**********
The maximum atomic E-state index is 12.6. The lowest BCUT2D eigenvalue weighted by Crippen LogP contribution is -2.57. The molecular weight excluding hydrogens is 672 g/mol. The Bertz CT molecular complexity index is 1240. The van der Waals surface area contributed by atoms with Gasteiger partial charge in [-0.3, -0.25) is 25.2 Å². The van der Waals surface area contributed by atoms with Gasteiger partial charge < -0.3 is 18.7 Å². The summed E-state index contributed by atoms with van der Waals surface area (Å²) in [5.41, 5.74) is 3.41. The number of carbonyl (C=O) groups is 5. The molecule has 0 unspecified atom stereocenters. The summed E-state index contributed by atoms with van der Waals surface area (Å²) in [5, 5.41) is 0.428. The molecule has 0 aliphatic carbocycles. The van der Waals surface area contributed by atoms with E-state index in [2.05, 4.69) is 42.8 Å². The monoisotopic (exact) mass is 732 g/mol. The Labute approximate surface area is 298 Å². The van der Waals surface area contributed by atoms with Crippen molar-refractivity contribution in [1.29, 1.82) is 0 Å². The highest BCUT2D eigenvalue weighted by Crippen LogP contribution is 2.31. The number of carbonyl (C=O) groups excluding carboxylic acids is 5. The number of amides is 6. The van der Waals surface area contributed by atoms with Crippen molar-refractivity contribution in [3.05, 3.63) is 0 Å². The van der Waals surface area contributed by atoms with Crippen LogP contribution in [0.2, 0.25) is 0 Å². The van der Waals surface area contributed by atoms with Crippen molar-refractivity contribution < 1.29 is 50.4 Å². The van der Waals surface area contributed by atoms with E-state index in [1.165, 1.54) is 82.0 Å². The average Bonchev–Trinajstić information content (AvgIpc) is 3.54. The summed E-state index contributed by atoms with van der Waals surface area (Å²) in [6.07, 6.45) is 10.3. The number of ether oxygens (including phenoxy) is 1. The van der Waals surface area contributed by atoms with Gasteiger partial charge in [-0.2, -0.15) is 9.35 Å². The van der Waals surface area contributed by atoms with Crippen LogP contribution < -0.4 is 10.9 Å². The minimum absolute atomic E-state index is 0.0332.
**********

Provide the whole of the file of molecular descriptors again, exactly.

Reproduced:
The maximum atomic E-state index is 12.6. The lowest BCUT2D eigenvalue weighted by Crippen LogP contribution is -2.57. The molecular weight excluding hydrogens is 672 g/mol. The Bertz CT molecular complexity index is 1240. The van der Waals surface area contributed by atoms with Gasteiger partial charge in [-0.3, -0.25) is 25.2 Å². The van der Waals surface area contributed by atoms with Gasteiger partial charge < -0.3 is 18.7 Å². The summed E-state index contributed by atoms with van der Waals surface area (Å²) in [5.41, 5.74) is 3.41. The number of carbonyl (C=O) groups is 5. The molecule has 0 unspecified atom stereocenters. The summed E-state index contributed by atoms with van der Waals surface area (Å²) in [5, 5.41) is 0.428. The molecule has 0 aliphatic carbocycles. The van der Waals surface area contributed by atoms with E-state index in [2.05, 4.69) is 42.8 Å². The monoisotopic (exact) mass is 732 g/mol. The Labute approximate surface area is 298 Å². The van der Waals surface area contributed by atoms with Crippen molar-refractivity contribution in [1.29, 1.82) is 0 Å². The highest BCUT2D eigenvalue weighted by Crippen LogP contribution is 2.31. The number of carbonyl (C=O) groups excluding carboxylic acids is 5. The number of amides is 6. The van der Waals surface area contributed by atoms with Crippen molar-refractivity contribution in [3.05, 3.63) is 0 Å². The van der Waals surface area contributed by atoms with Crippen LogP contribution in [0.2, 0.25) is 0 Å². The van der Waals surface area contributed by atoms with Crippen molar-refractivity contribution < 1.29 is 50.4 Å². The van der Waals surface area contributed by atoms with E-state index in [1.165, 1.54) is 82.0 Å². The average Bonchev–Trinajstić information content (AvgIpc) is 3.54. The summed E-state index contributed by atoms with van der Waals surface area (Å²) in [6.07, 6.45) is 10.3. The number of ether oxygens (including phenoxy) is 1. The van der Waals surface area contributed by atoms with Gasteiger partial charge in [-0.2, -0.15) is 9.35 Å². The van der Waals surface area contributed by atoms with Crippen LogP contribution < -0.4 is 10.9 Å². The minimum absolute atomic E-state index is 0.0332.